I Misused a Metaphor

As a college student, I preached a sermon from Matthew 5:14-16. But looking back, I now realize that I misused a metaphor! To help you be a better Bible student, I’ll show you what I mean. I’ll let you learn from my mistake.

What is a Metaphor?

First, what is a metaphor? It is a figure of speech in which one word or thing is given to represent something else, even though the things compared are not related. An example is Isaiah 40:6, “All flesh is grass.” Then consider what the Lord said about Israel, “My people have been lost sheep” (Jer. 50:6). In the New Testament, Jesus called his followers salt: “You are the salt of the earth” (Matt. 5:13).

A metaphor is a figure of speech in which one word or thing is given to represent something else.

The reader understands that flesh is not grass, Israelites are not sheep and disciples of Jesus are not salt. These metaphors, or direct comparisons, are given to make the reader think about the way in which flesh is like grass, Israelites are like sheep and disciples are like salt.

The “Light” Metaphor

Jesus does a similar thing in Matthew 5:14. He says that his disciples are light, as in “the light of the world.” Thankfully he tells us what he means by this in Matthew 5:16. We are supposed to live in such a way that the spiritually darkened world around us sees our Christian conduct and glorifies God as a result. To illustrate this point, he uses two metaphors: a city on a hill (Mt. 5:14) and a candle in a house (Mt. 5:15).

Lights in a hilltop city illumine the thick nighttime darkness of the countryside below. And an oil lamp in a house illumines the room(s) within for the residents who live there. In a similar way, followers of Jesus are to bear the light of Jesus Christ to the sin-darkened world around us.

So, What About that Bushel Basket?

But what about that bushel basket? In Matthew 5:15, Jesus says that no one lights an oil lamp, then covers it with a bushel basket. When I explained this detail in college, I waxed eloquent about the bushel basket. First, I described what it was: a household container, like a bowl or a basket, with the capacity to hold 2 gallons of dry contents. Then I explained how people used these baskets to measure, store and carry dry goods for cooking, shopping and trade. In the end, I concluded that we should never allow the daily activities of life – such as household chores, business or commerce – to overshadow our responsibility to be a witness for Jesus. This all sounds good. But it misses the point that Jesus made.

Missing the Point

Jesus did not intend for us to delve into the “deeper meaning” of the bushel basket any more than he intended for us to delve into the “deeper meaning” of a hilltop city. (Besides, most cities were on hilltops or “tells” in those days.) He only mentioned the basket in passing to make his bigger point. What was the bigger point?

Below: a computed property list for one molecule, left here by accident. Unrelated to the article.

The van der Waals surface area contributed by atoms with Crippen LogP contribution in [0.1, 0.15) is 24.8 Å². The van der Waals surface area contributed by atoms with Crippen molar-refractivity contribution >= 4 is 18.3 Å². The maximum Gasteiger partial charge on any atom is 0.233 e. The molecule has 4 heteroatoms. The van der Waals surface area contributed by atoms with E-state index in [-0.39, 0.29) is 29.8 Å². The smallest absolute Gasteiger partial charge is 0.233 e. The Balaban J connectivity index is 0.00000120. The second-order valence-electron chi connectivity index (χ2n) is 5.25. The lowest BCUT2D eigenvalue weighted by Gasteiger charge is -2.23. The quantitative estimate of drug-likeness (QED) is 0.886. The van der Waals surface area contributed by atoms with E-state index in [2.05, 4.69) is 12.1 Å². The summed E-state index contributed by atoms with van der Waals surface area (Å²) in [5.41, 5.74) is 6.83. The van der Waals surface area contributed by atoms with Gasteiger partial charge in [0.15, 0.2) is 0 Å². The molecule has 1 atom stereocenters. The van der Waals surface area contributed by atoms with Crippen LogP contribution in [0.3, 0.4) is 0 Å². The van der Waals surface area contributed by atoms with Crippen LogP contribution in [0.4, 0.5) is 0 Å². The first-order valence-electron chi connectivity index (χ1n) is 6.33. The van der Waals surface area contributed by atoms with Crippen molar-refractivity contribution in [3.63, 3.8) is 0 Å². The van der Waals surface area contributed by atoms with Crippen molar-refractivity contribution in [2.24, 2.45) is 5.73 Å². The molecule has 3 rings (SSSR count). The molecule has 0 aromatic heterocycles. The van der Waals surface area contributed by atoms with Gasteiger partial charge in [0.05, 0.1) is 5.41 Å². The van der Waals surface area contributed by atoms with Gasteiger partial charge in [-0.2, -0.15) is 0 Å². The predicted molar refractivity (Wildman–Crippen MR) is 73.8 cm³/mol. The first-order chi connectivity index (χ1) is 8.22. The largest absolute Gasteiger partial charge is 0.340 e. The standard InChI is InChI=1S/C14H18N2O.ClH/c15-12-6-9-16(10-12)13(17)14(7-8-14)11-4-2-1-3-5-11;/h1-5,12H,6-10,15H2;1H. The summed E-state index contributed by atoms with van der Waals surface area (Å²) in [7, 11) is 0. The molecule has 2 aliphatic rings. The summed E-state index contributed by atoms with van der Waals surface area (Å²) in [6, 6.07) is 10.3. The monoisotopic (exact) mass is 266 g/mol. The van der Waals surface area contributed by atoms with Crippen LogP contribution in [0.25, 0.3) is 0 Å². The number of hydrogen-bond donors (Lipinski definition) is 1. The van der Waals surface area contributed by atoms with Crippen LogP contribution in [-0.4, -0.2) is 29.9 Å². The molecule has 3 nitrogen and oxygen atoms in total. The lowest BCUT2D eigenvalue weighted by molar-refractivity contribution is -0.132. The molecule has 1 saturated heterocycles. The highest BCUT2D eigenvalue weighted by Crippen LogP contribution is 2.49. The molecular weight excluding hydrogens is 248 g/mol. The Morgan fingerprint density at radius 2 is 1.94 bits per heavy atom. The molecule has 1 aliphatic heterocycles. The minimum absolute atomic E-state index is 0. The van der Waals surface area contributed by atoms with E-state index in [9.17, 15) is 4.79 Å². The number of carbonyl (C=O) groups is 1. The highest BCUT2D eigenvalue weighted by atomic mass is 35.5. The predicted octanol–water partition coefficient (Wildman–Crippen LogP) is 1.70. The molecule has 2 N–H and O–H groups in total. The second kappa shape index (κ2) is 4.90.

He tells us plainly. “Don’t hide your light” (Mt. 5:14). “Don’t cover your light” (Mt. 5:15). “Let your light so shine” (Mt. 5:16). First, he makes his point by talking about how an illuminated city shines in the night, something that everyone would understand. Next, he makes his point by describing the very laughable scenario in which a person lights a lamp and covers it up, something nobody would do. Then he states his point clearly. Live out your Christianity in public.

See the point that Jesus is making and stick to it.

So what about the bushel basket? Don’t let it distract you. Don’t look for deeper meaning there. Step back and look at Matthew 5:14-16 altogether. See the point that Jesus is making and stick to it. Using the bushel basket as a springboard to somehow figure out the kind of things that can “cover” our light is nothing more than a rabbit trail to nowhere. The real point is not what covers your light, but is rather the sheer senselessness of covering your light at all.

The real point is not what covers your light, but is rather the sheer senselessness of covering your light at all.

In regular life, no one turns on a light to cover it. So how can we be followers of Jesus who carry his light to the world, but then cover it instead? If covering a lamp with a bushel basket is laughable, then hiding your witness for Jesus is utterly ludicrous. That’s the simple, crucial point that Jesus is making. Don’t let the bushel basket get in the way of hearing this clearly.

 

 

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